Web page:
There is no link between a lack of musical ability and dyslexia. Moreover, attempts to treat dyslexia with music therapy are unwarranted, according to scientists in Belgium writing in the current issue of the International Journal of Arts and Technology.
Cognitive neuroscientist José Morais of the Free University of Brussels and colleagues point out that research into dyslexia has pointed to a problem with how the brain processes sounds and how dyslexic readers manipulate the sounds from which words are composed, the phonemes, consciously and intentionally. It was a relatively short step between the notion that dyslexia is an issue of phonological processing and how this might also be associated with poor musical skills -- amusia -- that has led to approaches to treating the condition using therapy to improve a dyslexic reader's musical skills.
Morais and colleagues demonstrate that theoretically this is an invalid argument and also present experimental evidence to show that there is no justification either for the link or for using music therapy to treat dyslexia.
Language and music are apparently uniquely human traits and many researchers have tried to find direct links between the two. A whole industry of music therapy hinges on this purported association with claims that language remediation is possible through the application of learning in music. Given the social importance of literacy, a role for music in helping poor or dyslexic readers to overcome their difficulties has been at the forefront of therapy for many years. Morais' team points out that the notion is based on studies that are generally flawed in two respects.
The first problem with studies that attempt to link a lack of musical ability with reading difficulties is that the quality of published empirical studies is quite variable and many reviews of the field fail to discard papers containing insufficient information, either on materials and methods, or on the experimental results. The second flaw is that many studies imply an explicit causality between amusia and dyslexia on the basis of results that are themselves merely statistical correlations. Such an approach to science leads to a circular argument in which some researchers argue that music discrimination predicts phonological skills, which in turn predicts reading ability and that reading ability implies phonological skills and so on.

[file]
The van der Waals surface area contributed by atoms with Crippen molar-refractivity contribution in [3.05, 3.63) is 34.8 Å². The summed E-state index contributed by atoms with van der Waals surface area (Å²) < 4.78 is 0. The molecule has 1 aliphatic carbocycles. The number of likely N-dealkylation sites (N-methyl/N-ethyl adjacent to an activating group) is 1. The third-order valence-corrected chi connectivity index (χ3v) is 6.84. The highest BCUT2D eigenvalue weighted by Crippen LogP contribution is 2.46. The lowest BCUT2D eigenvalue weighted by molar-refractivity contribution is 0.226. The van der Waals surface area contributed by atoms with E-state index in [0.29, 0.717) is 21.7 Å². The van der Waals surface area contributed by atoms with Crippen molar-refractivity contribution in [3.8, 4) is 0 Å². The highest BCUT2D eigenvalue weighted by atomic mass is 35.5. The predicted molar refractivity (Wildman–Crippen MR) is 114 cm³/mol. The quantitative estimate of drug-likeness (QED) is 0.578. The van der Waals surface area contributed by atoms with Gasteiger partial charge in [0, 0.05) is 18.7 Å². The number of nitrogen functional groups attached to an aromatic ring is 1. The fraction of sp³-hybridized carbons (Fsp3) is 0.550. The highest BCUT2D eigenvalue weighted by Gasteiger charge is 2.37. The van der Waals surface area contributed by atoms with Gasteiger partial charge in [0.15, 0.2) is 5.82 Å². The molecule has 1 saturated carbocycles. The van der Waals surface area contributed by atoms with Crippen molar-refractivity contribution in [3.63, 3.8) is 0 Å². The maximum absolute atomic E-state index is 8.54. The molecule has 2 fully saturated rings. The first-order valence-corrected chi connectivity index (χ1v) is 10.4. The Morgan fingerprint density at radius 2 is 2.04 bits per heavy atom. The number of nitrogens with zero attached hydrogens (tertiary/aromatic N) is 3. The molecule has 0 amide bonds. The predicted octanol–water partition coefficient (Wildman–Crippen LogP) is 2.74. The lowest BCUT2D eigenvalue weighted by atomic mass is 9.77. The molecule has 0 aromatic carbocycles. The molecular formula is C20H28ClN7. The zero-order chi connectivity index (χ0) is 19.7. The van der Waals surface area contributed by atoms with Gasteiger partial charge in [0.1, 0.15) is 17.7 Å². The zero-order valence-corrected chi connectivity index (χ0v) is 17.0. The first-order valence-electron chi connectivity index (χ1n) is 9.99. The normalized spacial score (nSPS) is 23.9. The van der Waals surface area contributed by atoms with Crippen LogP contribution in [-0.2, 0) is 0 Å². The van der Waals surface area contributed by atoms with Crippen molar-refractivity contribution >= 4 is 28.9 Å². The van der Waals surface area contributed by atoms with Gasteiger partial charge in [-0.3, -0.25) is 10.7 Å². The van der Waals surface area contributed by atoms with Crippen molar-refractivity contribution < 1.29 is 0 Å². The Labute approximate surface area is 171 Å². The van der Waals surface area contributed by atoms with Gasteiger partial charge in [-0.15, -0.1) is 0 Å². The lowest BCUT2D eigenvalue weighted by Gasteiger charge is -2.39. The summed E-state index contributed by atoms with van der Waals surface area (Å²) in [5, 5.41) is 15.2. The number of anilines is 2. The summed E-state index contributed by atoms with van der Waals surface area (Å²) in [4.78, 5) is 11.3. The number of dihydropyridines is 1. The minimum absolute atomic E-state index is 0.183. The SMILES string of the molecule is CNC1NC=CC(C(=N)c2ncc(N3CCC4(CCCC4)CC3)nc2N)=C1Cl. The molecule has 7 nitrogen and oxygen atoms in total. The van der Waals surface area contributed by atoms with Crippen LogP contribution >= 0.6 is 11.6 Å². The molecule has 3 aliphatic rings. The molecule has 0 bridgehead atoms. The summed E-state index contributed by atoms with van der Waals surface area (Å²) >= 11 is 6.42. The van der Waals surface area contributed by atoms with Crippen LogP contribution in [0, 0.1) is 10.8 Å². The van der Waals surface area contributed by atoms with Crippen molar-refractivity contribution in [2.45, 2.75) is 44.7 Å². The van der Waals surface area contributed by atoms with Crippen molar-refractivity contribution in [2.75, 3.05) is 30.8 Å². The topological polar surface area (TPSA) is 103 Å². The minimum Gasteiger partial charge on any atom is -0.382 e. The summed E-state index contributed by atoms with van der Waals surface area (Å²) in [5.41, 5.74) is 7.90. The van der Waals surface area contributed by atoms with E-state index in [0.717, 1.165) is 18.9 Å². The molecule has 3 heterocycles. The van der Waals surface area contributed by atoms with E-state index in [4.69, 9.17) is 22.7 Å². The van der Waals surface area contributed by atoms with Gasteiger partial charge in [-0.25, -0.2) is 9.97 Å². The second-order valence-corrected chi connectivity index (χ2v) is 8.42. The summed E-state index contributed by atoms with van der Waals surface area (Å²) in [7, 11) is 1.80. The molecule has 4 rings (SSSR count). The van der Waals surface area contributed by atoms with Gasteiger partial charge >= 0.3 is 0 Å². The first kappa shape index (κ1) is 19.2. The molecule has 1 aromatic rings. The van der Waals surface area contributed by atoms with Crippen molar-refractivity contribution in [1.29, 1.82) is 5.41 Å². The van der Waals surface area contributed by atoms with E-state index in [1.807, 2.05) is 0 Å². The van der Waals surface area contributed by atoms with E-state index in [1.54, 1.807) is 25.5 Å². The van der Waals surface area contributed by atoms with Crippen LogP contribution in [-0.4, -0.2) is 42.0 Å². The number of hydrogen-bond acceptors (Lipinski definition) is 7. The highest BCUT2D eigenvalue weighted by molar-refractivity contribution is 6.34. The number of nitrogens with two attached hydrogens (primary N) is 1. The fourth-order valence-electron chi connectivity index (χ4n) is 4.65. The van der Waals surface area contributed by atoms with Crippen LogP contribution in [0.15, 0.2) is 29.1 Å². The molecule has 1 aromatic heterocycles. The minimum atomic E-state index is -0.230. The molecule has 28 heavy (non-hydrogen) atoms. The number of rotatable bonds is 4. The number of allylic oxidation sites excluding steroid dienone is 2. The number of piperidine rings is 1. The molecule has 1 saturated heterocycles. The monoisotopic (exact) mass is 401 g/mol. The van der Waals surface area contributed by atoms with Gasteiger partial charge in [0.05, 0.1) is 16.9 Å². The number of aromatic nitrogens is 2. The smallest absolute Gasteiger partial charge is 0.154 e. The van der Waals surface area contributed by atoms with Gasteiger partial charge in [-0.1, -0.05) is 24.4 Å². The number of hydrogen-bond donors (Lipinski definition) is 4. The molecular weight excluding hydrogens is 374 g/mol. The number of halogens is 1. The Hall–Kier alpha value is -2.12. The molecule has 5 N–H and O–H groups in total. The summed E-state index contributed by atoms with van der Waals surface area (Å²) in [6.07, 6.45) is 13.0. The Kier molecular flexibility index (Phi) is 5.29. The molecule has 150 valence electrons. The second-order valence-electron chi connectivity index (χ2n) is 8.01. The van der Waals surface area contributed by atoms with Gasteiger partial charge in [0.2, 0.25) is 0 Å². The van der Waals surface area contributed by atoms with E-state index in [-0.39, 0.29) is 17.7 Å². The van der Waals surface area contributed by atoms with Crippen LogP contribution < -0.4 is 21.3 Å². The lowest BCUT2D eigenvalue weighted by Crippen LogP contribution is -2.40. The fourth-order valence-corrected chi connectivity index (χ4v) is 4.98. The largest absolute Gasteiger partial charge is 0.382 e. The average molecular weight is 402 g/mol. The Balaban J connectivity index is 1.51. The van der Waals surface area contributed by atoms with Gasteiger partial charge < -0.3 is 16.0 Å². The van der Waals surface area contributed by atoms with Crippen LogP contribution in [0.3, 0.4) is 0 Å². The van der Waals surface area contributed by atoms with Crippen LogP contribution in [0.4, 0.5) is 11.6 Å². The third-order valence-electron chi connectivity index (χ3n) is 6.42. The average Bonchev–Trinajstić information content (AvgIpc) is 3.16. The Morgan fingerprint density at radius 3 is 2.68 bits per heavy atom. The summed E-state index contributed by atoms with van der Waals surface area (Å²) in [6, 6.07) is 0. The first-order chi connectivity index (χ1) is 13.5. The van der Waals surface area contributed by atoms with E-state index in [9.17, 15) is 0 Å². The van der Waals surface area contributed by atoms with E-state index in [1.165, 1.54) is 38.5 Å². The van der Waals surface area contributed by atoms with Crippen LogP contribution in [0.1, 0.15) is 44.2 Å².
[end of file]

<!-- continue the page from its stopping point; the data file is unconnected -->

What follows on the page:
More recent studies have broken the link between hearing and reading by showing that deaf children, who often learn to perceive speech accurately using lip reading and visual clues can have literacy levels just as high as hearing children. Of course, most of those children do not develop good musical ability with respect to musical pitch. Conversely, people who are unable even to hum a familiar tune show normal literacy levels.
Music and speech do overlap, but musical sounds and phonemes are not the same, the researchers explain. Musical tones are simply sounds, however, they are produced and can be heard without recourse to complex auditory analysis. Phonemes, in contrast, whether spoken or read, are abstractions of the units into which language might be broken down. They are purely symbolic and require significantly more interpretation to understand than simply hearing a sound.
"The conscious representations of phonemes play a crucial role in the learning of literacy abilities in the alphabetic writing system. Children do not become spontaneously aware of phonemes. Nor do they become aware of phonemes by learning music," the researchers say. The team has now studied the differing abilities of children, both with and without dyslexia, on understanding and interpretation of phonemes and syllables and musical notes and the intervals between them in a melody. They saw no significant differences between dyslexic readers and age-matched normal readers in the melodic tests.
Literacy is crucially dependent on phonological skills, but alphabetic literacy is strongly constrained by the development of phoneme awareness and abilities, and phonemes have no correspondence in music, the team explains. Thus, although music, through its emotional characteristics, might be a great motivational support for speech-based therapy, this limits, to a large extent, the possibilities of using music training to re-educate dyslexic readers.
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